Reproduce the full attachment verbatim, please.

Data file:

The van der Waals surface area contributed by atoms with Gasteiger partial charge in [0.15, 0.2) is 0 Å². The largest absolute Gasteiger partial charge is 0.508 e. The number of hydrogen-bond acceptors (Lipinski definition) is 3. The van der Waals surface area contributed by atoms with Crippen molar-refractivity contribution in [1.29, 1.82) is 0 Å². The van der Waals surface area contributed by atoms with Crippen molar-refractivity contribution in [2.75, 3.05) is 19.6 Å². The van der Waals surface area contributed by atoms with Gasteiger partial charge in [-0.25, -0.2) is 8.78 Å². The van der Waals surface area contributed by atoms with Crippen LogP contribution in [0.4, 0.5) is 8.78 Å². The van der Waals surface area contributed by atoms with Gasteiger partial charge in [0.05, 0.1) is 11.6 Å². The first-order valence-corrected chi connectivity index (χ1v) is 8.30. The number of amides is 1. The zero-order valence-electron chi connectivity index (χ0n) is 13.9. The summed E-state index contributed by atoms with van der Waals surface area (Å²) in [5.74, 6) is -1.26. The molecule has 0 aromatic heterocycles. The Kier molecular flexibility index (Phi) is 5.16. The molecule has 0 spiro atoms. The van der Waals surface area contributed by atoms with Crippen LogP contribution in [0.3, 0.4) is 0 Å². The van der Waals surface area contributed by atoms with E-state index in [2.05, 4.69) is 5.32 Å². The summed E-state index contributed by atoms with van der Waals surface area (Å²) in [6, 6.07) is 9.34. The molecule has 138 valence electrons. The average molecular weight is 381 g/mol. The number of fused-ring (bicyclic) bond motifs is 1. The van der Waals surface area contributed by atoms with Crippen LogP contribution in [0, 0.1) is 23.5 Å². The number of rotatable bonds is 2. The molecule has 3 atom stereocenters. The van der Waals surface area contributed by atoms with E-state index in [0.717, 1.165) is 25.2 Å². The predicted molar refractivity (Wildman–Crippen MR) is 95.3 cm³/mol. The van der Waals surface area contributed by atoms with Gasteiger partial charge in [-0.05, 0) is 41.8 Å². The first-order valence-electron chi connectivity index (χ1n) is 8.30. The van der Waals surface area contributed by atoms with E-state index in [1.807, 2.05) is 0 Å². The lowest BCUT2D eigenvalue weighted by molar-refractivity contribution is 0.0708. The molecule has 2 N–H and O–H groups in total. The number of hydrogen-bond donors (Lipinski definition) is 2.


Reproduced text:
The van der Waals surface area contributed by atoms with Gasteiger partial charge in [0.15, 0.2) is 0 Å². The largest absolute Gasteiger partial charge is 0.508 e. The number of hydrogen-bond acceptors (Lipinski definition) is 3. The van der Waals surface area contributed by atoms with Crippen molar-refractivity contribution in [1.29, 1.82) is 0 Å². The van der Waals surface area contributed by atoms with Crippen molar-refractivity contribution in [2.75, 3.05) is 19.6 Å². The van der Waals surface area contributed by atoms with Gasteiger partial charge in [-0.25, -0.2) is 8.78 Å². The van der Waals surface area contributed by atoms with Crippen LogP contribution in [0.4, 0.5) is 8.78 Å². The van der Waals surface area contributed by atoms with Gasteiger partial charge in [0.05, 0.1) is 11.6 Å². The first-order valence-corrected chi connectivity index (χ1v) is 8.30. The number of amides is 1. The zero-order valence-electron chi connectivity index (χ0n) is 13.9. The summed E-state index contributed by atoms with van der Waals surface area (Å²) in [5.74, 6) is -1.26. The molecule has 0 aromatic heterocycles. The Kier molecular flexibility index (Phi) is 5.16. The molecule has 0 spiro atoms. The van der Waals surface area contributed by atoms with Crippen LogP contribution in [0.3, 0.4) is 0 Å². The van der Waals surface area contributed by atoms with E-state index in [2.05, 4.69) is 5.32 Å². The summed E-state index contributed by atoms with van der Waals surface area (Å²) in [6, 6.07) is 9.34. The molecule has 138 valence electrons. The average molecular weight is 381 g/mol. The number of fused-ring (bicyclic) bond motifs is 1. The van der Waals surface area contributed by atoms with Crippen LogP contribution in [0, 0.1) is 23.5 Å². The number of rotatable bonds is 2. The molecule has 3 atom stereocenters. The van der Waals surface area contributed by atoms with E-state index in [0.717, 1.165) is 25.2 Å². The predicted molar refractivity (Wildman–Crippen MR) is 95.3 cm³/mol. The van der Waals surface area contributed by atoms with Gasteiger partial charge in [-0.05, 0) is 41.8 Å². The first-order valence-electron chi connectivity index (χ1n) is 8.30. The van der Waals surface area contributed by atoms with E-state index in [1.807, 2.05) is 0 Å². The lowest BCUT2D eigenvalue weighted by molar-refractivity contribution is 0.0708. The molecule has 2 N–H and O–H groups in total. The number of hydrogen-bond donors (Lipinski definition) is 2.